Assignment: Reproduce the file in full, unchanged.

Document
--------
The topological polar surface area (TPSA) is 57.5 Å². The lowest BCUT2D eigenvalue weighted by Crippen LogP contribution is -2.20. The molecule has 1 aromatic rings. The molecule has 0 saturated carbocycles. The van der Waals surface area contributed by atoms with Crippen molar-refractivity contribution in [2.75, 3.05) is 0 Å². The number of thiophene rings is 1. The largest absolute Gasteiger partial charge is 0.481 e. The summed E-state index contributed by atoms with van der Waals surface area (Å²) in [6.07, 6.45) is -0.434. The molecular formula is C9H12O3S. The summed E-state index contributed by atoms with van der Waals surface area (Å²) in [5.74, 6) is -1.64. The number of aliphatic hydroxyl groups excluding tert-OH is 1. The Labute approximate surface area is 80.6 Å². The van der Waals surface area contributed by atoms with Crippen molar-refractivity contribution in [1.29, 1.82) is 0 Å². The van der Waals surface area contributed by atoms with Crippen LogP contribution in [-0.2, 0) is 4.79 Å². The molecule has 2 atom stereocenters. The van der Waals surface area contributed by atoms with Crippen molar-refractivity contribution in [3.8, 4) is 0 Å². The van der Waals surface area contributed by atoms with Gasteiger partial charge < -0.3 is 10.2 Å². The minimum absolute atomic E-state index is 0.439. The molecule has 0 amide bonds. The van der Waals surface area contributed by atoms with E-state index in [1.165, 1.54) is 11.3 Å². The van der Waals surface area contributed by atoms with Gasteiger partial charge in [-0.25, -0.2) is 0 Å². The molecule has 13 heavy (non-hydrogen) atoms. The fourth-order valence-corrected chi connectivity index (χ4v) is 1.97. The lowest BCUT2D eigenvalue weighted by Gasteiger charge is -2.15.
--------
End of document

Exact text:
The topological polar surface area (TPSA) is 57.5 Å². The lowest BCUT2D eigenvalue weighted by Crippen LogP contribution is -2.20. The molecule has 1 aromatic rings. The molecule has 0 saturated carbocycles. The van der Waals surface area contributed by atoms with Crippen molar-refractivity contribution in [2.75, 3.05) is 0 Å². The number of thiophene rings is 1. The largest absolute Gasteiger partial charge is 0.481 e. The summed E-state index contributed by atoms with van der Waals surface area (Å²) in [6.07, 6.45) is -0.434. The molecular formula is C9H12O3S. The summed E-state index contributed by atoms with van der Waals surface area (Å²) in [5.74, 6) is -1.64. The number of aliphatic hydroxyl groups excluding tert-OH is 1. The Labute approximate surface area is 80.6 Å². The van der Waals surface area contributed by atoms with Crippen molar-refractivity contribution in [1.29, 1.82) is 0 Å². The van der Waals surface area contributed by atoms with Crippen LogP contribution in [-0.2, 0) is 4.79 Å². The molecule has 2 atom stereocenters. The van der Waals surface area contributed by atoms with Crippen molar-refractivity contribution in [3.8, 4) is 0 Å². The van der Waals surface area contributed by atoms with Gasteiger partial charge < -0.3 is 10.2 Å². The minimum absolute atomic E-state index is 0.439. The molecule has 0 amide bonds. The van der Waals surface area contributed by atoms with E-state index in [1.165, 1.54) is 11.3 Å². The van der Waals surface area contributed by atoms with Gasteiger partial charge in [-0.25, -0.2) is 0 Å². The molecule has 13 heavy (non-hydrogen) atoms. The fourth-order valence-corrected chi connectivity index (χ4v) is 1.97. The lowest BCUT2D eigenvalue weighted by Gasteiger charge is -2.15.